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Thursday, October 30, 2008

Musical chairs, anyone?

New Jersey public officials always seem to be engaging in a wild game of musical chairs, whether it's regarding actual positions of employment or moral or political positions on how the government should be run.

Tuesday’s announcement that Business Administrator Jane Feigenbaum was leaving Trenton to take up a similar position up in Perth Amboy, with Assistant Business Administrator Dennis Gonzalez taking her position, is a perfect example of this phenomenon.

Only months ago, many in the city breathed a sigh of relief after hearing reports that stated Mr. Gonzalez – the same guy who threatened city residents who questioned his work with lawsuits – was the one preparing to leave the city to take up a new position, also in Perth Amboy.

His longtime friend but eventual enemy, Mayor Joseph Vas, was defeated in the recent mayoral election, bringing a new administration into power and perhaps opening up a way for Mr. Gonzalez’s return.

Such a move seems to make a little more sense than the Feigenbaum announcement, considering Mr. Gonzalez’s long-time connections up there, after having grown up there, with Mr. Vas, who made Mr. Gonzalez law director after Mr. Vas was elected sometime in the early 1990s.

But, as many do in New Jersey, the relationship soured, after Mr. Vas fired Mr. Gonzalez’s wife and city aide Kim McReynolds in late 1995 for failing to substantiate the reason she had to take off an extended period of time from work, after she had a cancerous lump removed from her tongue.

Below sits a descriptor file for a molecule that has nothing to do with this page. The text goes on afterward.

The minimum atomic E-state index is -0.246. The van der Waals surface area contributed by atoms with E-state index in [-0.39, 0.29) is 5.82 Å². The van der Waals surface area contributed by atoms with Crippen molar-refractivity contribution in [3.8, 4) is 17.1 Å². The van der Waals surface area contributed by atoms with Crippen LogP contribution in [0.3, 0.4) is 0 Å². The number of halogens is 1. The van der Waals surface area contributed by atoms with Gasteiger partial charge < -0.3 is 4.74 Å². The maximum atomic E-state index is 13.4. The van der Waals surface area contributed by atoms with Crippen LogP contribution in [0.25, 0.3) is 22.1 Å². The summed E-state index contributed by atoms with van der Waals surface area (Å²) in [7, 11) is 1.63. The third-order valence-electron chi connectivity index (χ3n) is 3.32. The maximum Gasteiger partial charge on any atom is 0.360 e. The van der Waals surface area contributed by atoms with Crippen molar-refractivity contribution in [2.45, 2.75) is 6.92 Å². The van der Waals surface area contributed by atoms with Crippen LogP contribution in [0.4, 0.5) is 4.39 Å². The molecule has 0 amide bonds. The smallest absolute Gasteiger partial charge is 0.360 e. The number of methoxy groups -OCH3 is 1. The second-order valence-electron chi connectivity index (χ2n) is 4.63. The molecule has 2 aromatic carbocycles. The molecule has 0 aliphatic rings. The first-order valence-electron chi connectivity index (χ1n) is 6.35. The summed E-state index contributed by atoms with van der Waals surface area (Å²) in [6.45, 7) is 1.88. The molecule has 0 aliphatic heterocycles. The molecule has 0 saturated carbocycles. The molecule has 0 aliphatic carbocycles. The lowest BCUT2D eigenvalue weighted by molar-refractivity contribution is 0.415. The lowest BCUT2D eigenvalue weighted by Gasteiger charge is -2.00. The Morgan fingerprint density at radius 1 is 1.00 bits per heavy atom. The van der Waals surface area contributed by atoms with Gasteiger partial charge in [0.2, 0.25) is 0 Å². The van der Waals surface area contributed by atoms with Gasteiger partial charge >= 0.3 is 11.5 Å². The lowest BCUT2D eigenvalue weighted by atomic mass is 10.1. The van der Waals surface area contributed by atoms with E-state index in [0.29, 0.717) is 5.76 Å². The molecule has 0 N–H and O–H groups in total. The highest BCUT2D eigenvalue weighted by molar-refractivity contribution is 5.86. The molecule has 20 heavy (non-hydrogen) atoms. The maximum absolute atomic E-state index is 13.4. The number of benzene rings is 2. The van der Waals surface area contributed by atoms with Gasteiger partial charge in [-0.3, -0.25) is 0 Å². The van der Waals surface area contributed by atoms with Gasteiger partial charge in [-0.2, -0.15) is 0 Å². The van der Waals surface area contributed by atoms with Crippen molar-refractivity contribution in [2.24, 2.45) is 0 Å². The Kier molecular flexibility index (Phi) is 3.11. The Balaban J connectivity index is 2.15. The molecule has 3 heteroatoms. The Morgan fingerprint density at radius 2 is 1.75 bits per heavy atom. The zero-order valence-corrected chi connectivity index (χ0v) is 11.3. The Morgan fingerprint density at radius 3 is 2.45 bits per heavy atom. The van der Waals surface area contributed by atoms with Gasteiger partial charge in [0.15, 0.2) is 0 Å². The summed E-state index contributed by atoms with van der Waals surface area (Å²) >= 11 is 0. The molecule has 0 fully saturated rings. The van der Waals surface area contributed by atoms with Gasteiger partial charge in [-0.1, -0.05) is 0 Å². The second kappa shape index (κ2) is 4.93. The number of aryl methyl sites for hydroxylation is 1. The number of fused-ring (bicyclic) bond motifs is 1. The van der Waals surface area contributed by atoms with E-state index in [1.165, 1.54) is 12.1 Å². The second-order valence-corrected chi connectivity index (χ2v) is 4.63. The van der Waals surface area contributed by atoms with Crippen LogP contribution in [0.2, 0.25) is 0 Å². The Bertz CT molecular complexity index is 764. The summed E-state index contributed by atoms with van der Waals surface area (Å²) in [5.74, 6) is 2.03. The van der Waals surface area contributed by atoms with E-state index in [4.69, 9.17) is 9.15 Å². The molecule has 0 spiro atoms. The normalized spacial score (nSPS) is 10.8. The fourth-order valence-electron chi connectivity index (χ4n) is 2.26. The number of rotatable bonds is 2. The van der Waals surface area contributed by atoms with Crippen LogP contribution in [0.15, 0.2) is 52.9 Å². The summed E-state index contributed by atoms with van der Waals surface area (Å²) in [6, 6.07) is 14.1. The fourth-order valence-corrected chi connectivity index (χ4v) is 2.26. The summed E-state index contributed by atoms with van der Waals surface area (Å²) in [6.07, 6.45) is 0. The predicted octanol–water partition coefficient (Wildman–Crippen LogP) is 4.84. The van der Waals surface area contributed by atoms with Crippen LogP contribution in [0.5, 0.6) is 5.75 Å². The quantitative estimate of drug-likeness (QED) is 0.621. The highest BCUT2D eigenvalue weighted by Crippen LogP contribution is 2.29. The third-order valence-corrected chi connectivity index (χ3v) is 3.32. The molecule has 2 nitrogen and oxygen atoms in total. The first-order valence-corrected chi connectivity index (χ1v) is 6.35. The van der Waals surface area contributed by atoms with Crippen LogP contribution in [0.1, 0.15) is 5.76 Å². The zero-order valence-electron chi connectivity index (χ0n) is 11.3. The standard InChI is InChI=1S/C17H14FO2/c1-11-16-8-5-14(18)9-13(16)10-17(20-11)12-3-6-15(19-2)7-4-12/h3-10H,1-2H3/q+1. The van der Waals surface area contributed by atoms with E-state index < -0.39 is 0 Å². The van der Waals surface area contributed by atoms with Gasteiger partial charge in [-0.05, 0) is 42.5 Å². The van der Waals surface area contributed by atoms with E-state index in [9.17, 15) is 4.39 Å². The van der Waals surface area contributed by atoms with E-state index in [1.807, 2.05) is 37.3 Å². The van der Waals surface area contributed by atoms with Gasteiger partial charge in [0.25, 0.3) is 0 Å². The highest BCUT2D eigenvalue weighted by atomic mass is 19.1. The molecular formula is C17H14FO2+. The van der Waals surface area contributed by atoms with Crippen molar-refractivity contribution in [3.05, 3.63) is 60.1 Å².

Then, in 1997, Mr. Gonzalez got the axe, after Perth Amboy City Council voted to change his job to a part-time position. Some council members like Joseph Misiewicz told The Star-Ledger that the move was a personal attack designed to “get rid of Dennis.” With the salary cut in half, Mr. Gonzalez left the position, about a month later.

Things got worse in October, when Mr. Vas filed a complaint with the state Supreme Court Ethics Committee, charging Mr. Gonzalez had violated attorney-client privilege by talking about opinions he had given to the city at public meetings, and later commenting on his wife’s termination to a reporter. Although the committee found no evidence of wrongdoing, relations got even worse.

“I think the fact that he didn’t inform me is cowardly and dishonest,” said Mr. Gonzalez, to The Star-Ledger. “If he had any sense of decency, he would forwarded a copy of the complaint to me.”

Then, in 1998, Mr. Gonzalez went head-to-head with Mr. Vas’ own slate of City Council candidates in the election, running on a slate of anti-Vas candidates. Although he lost badly, his public comments from the time represent another type of musical chairs, in that they contradict the manner in which he and other administration officials in Trenton frequently treat City Council members.

“It’s wrong what’s going on in Perth Amboy,” said Mr. Gonzalez in a Star-Ledger piece about the election, saying Mr. Vas controlled City Council.

Mr. Gonzalez also said he wanted to use his legal prowess and sit on a strengthened City Council to maintain a balance of power in city government, according to The Star-Ledger.

But judging by how Mr. Gonzalez and Ms. Feigenbaum acted down here in Trenton, it looks likes the new acting business administrator had a change of heart in many ways, but especially regarding the importance of having a balance of power and a strong governing body.

That’s probably good for his conscience about his hometown, because people there are probably in for a rough time, with Ms. Feigenbaum’s entrance into the Perth Amboy scene along with reports that the Vas administration's activities are being probed by the FBI.

Welcome to New Jersey....

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